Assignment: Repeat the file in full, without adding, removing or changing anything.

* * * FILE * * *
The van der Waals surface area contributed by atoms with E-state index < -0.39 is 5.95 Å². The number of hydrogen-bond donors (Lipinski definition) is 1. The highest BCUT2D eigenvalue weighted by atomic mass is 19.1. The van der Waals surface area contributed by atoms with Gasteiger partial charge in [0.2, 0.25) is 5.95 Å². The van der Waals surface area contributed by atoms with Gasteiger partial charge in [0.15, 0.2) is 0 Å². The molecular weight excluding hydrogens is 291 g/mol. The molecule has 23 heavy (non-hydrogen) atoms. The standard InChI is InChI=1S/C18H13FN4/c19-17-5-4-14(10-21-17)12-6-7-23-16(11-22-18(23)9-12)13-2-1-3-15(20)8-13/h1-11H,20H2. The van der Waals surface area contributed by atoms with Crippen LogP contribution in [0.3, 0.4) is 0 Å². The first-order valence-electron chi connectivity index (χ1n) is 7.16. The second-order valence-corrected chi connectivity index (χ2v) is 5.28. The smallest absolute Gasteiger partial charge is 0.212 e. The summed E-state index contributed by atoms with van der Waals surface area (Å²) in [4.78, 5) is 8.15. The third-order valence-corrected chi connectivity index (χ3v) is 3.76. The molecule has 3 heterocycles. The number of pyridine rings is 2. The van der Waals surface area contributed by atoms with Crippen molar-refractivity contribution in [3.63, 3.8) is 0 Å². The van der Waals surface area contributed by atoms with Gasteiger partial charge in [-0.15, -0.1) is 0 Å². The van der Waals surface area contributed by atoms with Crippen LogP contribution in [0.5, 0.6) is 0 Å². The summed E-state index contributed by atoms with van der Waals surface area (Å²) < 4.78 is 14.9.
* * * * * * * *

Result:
The van der Waals surface area contributed by atoms with E-state index < -0.39 is 5.95 Å². The number of hydrogen-bond donors (Lipinski definition) is 1. The highest BCUT2D eigenvalue weighted by atomic mass is 19.1. The van der Waals surface area contributed by atoms with Gasteiger partial charge in [0.2, 0.25) is 5.95 Å². The van der Waals surface area contributed by atoms with Gasteiger partial charge in [0.15, 0.2) is 0 Å². The molecular weight excluding hydrogens is 291 g/mol. The molecule has 23 heavy (non-hydrogen) atoms. The standard InChI is InChI=1S/C18H13FN4/c19-17-5-4-14(10-21-17)12-6-7-23-16(11-22-18(23)9-12)13-2-1-3-15(20)8-13/h1-11H,20H2. The van der Waals surface area contributed by atoms with Crippen LogP contribution in [0.3, 0.4) is 0 Å². The first-order valence-electron chi connectivity index (χ1n) is 7.16. The second-order valence-corrected chi connectivity index (χ2v) is 5.28. The smallest absolute Gasteiger partial charge is 0.212 e. The summed E-state index contributed by atoms with van der Waals surface area (Å²) in [4.78, 5) is 8.15. The third-order valence-corrected chi connectivity index (χ3v) is 3.76. The molecule has 3 heterocycles. The number of pyridine rings is 2. The van der Waals surface area contributed by atoms with Crippen molar-refractivity contribution in [3.63, 3.8) is 0 Å². The van der Waals surface area contributed by atoms with Gasteiger partial charge in [-0.15, -0.1) is 0 Å². The van der Waals surface area contributed by atoms with Crippen LogP contribution in [0.5, 0.6) is 0 Å². The summed E-state index contributed by atoms with van der Waals surface area (Å²) < 4.78 is 14.9.